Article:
It’s mostly a pipe dream—AKA a dream you get after hitting dat pipe o’ opium—and also there’s NOTHING morally justifiable much less utopian about the reasons why the feudal lords of the Southern interior supported secession, that is slavery slavery and slavery. But the port cities that were bustling centers of New World civilization already when George Washington was in diapers really complicate whatever narrative of the Confederacy you have. They resist simplicity. The port cities (Charleston, Mobile, New Orleans) are/were full of madmen and poets and dreamers like Eugene Walter described. And they were not only about wiping out the invaders, but also trying to create a better society that isn’t trying to out-hustle the North but wants to make a nation that is culturally if not economically independent (slavery spreading because of capitalism on steroids, often with northern financing).
As uber lefty cultural historian Morris Berman often says, a Southern victory in The WONA (“War of Northern Aggression”) would not have necessarily “given us a better world–slavery having been the obvious dark aspect of the Southern way of life–but the destruction of a gracious, slow-moving, community-oriented society in favor of a frantic, commercial one is nothing to crow about.”

So I always try to understand the ideas behind the arguments. Wanting to get dem dadgum bluebacks out of your hair I understand.
But if your side never has to shoulder the responsibility of governance, is perpetually in opposition vs. having a share of the credit and consequences of success or failure as part of a ruling coalition, your party can become badly warped.

I think it’s advantageous to understand all sides as much as possible. I got really confused during the federal gov’t shutdown of 2013, especially as to the predominant ideas underpinning it, so I listened to right-wing talk radio for the week and tried, to the best of my ability, to explain Teapublican thinking at the time on this blog.  I think that it is more radical to attempt to get your head around the other side’s ideas than to knee jerk oppose, and more interesting.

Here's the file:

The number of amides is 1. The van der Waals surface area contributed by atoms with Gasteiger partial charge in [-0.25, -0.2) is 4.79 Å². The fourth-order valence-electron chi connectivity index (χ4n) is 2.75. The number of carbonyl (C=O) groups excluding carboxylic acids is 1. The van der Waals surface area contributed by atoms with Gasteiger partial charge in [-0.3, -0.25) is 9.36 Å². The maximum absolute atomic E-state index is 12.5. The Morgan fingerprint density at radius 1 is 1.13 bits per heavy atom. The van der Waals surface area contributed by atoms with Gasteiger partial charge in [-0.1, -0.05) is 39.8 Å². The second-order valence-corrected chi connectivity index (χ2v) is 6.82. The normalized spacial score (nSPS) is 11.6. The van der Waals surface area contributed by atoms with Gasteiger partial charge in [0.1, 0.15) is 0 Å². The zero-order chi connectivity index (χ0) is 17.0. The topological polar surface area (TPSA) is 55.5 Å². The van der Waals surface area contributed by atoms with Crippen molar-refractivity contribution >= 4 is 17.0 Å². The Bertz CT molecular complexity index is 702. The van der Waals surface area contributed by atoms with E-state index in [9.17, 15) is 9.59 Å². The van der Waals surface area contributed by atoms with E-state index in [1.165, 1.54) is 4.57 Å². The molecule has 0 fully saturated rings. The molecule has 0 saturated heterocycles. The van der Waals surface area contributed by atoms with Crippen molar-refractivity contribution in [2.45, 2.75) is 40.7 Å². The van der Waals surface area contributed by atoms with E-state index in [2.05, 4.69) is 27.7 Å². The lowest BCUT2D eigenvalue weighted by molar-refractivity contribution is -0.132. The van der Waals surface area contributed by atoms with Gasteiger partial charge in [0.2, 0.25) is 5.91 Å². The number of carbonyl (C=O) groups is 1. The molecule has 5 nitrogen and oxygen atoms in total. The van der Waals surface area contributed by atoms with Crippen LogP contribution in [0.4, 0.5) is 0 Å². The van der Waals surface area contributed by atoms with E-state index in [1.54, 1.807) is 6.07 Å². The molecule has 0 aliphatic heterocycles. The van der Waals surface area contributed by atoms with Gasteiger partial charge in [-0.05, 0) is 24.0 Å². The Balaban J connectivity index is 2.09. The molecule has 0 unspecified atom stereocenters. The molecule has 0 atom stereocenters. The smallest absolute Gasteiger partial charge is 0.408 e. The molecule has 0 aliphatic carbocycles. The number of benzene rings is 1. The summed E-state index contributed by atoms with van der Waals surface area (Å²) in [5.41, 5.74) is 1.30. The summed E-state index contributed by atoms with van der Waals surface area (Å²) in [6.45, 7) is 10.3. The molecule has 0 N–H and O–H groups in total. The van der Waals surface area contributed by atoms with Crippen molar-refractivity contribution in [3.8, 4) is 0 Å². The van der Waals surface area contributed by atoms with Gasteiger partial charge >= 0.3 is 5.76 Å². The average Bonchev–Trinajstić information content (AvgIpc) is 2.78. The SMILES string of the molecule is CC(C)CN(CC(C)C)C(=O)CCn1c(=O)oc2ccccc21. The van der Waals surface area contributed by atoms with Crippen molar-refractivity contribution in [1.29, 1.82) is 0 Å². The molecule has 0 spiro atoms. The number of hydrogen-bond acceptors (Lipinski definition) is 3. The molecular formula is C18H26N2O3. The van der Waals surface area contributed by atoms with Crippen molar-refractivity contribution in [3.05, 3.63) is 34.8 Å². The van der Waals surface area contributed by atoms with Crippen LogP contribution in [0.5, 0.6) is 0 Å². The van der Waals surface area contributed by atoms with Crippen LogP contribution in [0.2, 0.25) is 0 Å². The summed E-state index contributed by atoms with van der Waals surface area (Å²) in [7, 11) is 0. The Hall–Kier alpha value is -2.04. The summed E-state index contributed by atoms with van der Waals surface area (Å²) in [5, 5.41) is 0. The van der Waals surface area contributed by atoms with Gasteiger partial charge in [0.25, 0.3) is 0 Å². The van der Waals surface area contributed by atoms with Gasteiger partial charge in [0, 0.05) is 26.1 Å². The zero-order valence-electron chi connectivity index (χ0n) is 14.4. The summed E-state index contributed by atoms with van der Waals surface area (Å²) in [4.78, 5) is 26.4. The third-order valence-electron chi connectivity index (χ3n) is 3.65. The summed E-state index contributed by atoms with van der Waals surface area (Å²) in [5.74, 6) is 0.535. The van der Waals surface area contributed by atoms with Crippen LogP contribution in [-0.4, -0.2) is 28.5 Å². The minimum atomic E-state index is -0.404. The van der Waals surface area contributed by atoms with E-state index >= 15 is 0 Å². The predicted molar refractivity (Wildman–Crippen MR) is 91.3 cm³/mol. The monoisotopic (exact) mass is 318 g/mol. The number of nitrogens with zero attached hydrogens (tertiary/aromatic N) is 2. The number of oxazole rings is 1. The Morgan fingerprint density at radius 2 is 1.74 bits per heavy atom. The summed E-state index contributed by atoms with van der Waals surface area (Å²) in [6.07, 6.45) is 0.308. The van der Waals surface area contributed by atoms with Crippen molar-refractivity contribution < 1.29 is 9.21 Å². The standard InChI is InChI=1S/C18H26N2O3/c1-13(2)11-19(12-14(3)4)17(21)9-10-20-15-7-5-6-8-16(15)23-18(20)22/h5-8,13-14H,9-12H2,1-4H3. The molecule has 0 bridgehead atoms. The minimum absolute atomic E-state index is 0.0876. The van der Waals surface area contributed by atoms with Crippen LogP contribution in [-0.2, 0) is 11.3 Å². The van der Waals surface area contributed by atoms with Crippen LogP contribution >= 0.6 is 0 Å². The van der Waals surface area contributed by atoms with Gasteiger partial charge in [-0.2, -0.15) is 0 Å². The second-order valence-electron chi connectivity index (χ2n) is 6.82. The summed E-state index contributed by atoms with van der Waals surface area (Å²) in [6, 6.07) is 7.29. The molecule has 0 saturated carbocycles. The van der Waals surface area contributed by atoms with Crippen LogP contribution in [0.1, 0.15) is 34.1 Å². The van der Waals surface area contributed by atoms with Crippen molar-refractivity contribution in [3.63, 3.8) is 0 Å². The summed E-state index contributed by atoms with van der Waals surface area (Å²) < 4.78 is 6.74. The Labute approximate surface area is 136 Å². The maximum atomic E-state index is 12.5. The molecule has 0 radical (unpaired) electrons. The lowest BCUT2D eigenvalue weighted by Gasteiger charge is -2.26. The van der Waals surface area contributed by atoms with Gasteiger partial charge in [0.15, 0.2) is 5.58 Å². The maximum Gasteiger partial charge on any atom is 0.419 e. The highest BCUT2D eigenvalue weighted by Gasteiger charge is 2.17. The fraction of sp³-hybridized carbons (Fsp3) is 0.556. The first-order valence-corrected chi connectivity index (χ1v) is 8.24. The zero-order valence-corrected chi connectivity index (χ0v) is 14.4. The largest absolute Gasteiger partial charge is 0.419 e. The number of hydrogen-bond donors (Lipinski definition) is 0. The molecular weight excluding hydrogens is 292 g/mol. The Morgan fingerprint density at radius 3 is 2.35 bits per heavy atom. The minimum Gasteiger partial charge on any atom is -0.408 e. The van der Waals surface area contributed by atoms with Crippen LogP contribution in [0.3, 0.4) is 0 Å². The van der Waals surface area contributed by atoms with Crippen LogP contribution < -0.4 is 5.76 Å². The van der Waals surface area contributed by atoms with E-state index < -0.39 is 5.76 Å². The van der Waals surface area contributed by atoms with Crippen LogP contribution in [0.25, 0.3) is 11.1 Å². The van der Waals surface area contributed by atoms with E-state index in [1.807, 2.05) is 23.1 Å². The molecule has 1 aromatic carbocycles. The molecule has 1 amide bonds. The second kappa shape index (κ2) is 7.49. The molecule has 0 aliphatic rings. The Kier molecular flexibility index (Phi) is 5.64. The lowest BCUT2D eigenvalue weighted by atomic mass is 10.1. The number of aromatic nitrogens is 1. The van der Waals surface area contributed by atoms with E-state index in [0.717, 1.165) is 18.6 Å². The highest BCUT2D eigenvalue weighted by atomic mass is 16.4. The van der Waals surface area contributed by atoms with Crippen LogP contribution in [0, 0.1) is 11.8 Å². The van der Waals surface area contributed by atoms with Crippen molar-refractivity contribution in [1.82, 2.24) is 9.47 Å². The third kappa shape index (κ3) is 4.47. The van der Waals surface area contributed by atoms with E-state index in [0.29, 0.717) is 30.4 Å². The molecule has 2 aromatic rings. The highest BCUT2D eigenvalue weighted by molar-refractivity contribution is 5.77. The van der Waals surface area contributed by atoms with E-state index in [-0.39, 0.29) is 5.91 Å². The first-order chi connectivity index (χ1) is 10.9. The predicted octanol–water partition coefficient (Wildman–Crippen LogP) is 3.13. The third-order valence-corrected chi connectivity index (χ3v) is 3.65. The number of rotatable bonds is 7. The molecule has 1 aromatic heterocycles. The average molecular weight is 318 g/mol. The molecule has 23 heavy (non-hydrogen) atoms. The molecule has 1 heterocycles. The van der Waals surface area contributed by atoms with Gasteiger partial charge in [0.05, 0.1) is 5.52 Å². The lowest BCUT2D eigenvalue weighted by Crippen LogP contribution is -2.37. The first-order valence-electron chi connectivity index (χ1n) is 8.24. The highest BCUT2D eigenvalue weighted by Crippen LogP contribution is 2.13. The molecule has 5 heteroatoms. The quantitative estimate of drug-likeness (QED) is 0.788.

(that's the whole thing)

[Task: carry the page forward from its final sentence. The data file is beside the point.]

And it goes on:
GOP uernica – Daryl Cagle’s fascinating and ‪hilarious‬ GOPelephant parody of Pablo Picasso’s Guernica.

Even the SHUT IT DOWN extremism I could eventually understand somewhat, but there are things I seriously can’t grasp at all except as purposefully misleading, disinfo more than misinformation, especially with Fox News. It worries me about our nation’s ability to learn, to adapt to multiple decades of scientific data, move forward and lead the way so humans  don’t end up extinct.

Concerned about Fox Newsification of Medicine and Science

On the medical front, there are obvious policy differences on substantive issues, like the stem cell lines kerfuffle early on in Bush Jr’s presidency, but I mean things like blaming John Edwards and “librul trial lawyers” for the flu shot shortage of 2004. This was a talking point on Fox News repeated again and again, part of the “scandal of the day” format Faux News sticks with throughout its lineup of programs.

Like the disloyal Democrats’ comments brought up over and over again, even by FNC’s Iraq correspondent in lieu of actual reporting, there’s this consistent appeal to some story example that acts as a code word or proof-text of Demonrat perfidy—this time the librul conspiracy has gone too far!!  A good contemporary example is Benghazi, which for several years now is a code word for Barack Obama is a radical Islam and MURDERED that ambassador to cover up his traitorous support for terrorists OMG!!